Trevisani et al, 2003
Andre et al, 2008
B2 receptorsCOX-1Induction of PE synthesis
Takahashi et al, 1987
Bartoo et al, 2008
ATPP2Y4 channelsCOX-1Induction of PE synthesis(143,145)
Greaves et al, 2000
Parkman et al, 1997
PACAPPAC1 receptorsPLC-PKC pathwayExcitation of resting state of the GB(156,157)

B, Inhibitory compounds
Zhang et al, 1994
Kline et al, 1997
Kline et al, 1994
Zhang et al, 1994
CGRPCGRP receptorscGMP-PKG pathwayHyperpolarization of GSMCs via KATP channel; Relaxation GSMCs via dephosphorylation of MLC; Induction of NO release of GB neurons(62,148, 149,220)
Gultekin et al, 2006
Luman et al, 1998
NOnNOScGMP-PKG pathwayRelaxation of GSMCs via dephosphorylation of MLC(150,221)
Alcón et al, 2001
Xue et al, 2000
Farrugia et al, 1998
COHO-2cGMP-PKG pathway; Interaction with NO as cotransmittersRelaxation of GSMCs via dephosphorylation of MLC; CO may enhance nNOS catalytic activity or facilitate NO release from GB neurons(151,152, 222)
Harmar et al, 2012
Pálvölgyi et al, 2005
Pang et al, 1998
Greaves et al, 2000
Parkman et al, 1997
Zhang et al, 2014
Morales et al, 2004
Bitar et al, 1982
VIPVPAC1 and VPAC2 receptorscAMP-PKA pathway; Interaction with nNOSHyperpolarization of GSMCs via KATP channel; Inhibition of the CCK-induced contraction, while increasing the tension of the sphincter of Oddi(153-157, 223-225)
Harmar et al, 2012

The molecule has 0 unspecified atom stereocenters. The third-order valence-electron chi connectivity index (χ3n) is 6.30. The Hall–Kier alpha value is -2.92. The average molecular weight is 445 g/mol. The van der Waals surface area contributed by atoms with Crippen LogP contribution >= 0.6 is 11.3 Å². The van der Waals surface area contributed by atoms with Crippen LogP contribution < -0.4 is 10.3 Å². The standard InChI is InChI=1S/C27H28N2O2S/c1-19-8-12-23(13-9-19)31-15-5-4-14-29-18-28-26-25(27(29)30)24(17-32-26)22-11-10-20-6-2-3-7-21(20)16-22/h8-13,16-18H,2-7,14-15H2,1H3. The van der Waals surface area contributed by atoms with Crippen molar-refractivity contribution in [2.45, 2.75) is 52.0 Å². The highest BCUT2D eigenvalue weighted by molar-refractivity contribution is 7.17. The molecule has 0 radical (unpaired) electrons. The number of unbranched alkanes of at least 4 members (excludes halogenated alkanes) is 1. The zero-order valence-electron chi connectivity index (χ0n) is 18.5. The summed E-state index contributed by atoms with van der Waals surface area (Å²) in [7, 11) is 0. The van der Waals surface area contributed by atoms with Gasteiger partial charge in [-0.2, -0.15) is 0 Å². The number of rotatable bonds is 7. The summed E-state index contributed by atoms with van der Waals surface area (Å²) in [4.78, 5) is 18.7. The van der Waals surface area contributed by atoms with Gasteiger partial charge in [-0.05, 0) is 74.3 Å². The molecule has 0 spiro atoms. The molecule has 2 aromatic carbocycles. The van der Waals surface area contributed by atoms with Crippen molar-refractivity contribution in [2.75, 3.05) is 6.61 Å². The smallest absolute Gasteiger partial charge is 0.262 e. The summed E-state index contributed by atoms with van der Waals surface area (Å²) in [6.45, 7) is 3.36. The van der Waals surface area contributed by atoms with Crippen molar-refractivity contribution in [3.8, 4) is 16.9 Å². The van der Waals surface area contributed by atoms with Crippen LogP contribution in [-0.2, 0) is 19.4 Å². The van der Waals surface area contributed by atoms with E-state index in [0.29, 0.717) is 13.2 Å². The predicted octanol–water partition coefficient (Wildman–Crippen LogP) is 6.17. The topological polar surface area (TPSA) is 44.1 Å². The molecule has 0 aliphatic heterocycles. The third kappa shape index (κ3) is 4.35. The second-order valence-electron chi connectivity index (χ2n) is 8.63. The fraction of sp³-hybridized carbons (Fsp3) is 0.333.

Pang et al, 1998
Greaves et al, 2000
Parkman et al, 1997
Morales et al, 2004
PACAPVPAC2 receptorscAMP-PKA pathwayHyperpolarization of GSMCs via KATP channel(153,155-157,224)
Lavoie et al, 2010
Jain et al, 2012
Yusta et al, 2017
Kliewer et al, 2015
BAsFGF15/19FGF15/19-FXR pathwayPartly rely on the cAMP-PKA pathway to relax GSMCs(172-175, 226)
Choi et al, 2006TGR5 receptorscAMP-PKA pathwayHyperpolarization of GSMCs via KATP channel
GLP-2 receptorsTGR5-GLP-2 pathwayBinding of TGR5 in L cells and promotion of GLP-2 release
Vu et al, 2001
Maselli et al, 1999
Yamasaki et al, 1995
Kaczmarek et al, 2010
SSTSST receptor 2 and SST receptor 5/Reduction of CCK secretion as well as ACh release; Inhibition of intrinsic excitatory innervation of GB(167,168, 227,228)
Mawe et al, 2001
Holzer et al, 2012
Chen et al, 1998
NPYY1 and Y2 receptors/Sympathetic nerves pathway(125,161, 162)
Holzer et al, 2012
McGowan et al, 2004
Hoentjen et al, 2001
PYYY2 receptors/Inhibition of vagal-cholinergic pathway(161,163, 164)
Holzer et al, 2012
Hazelwood et al, 1993
Kojima et al, 2007
PPY4 receptors/Influence on the afferent hepatic vagus(161,165, 165)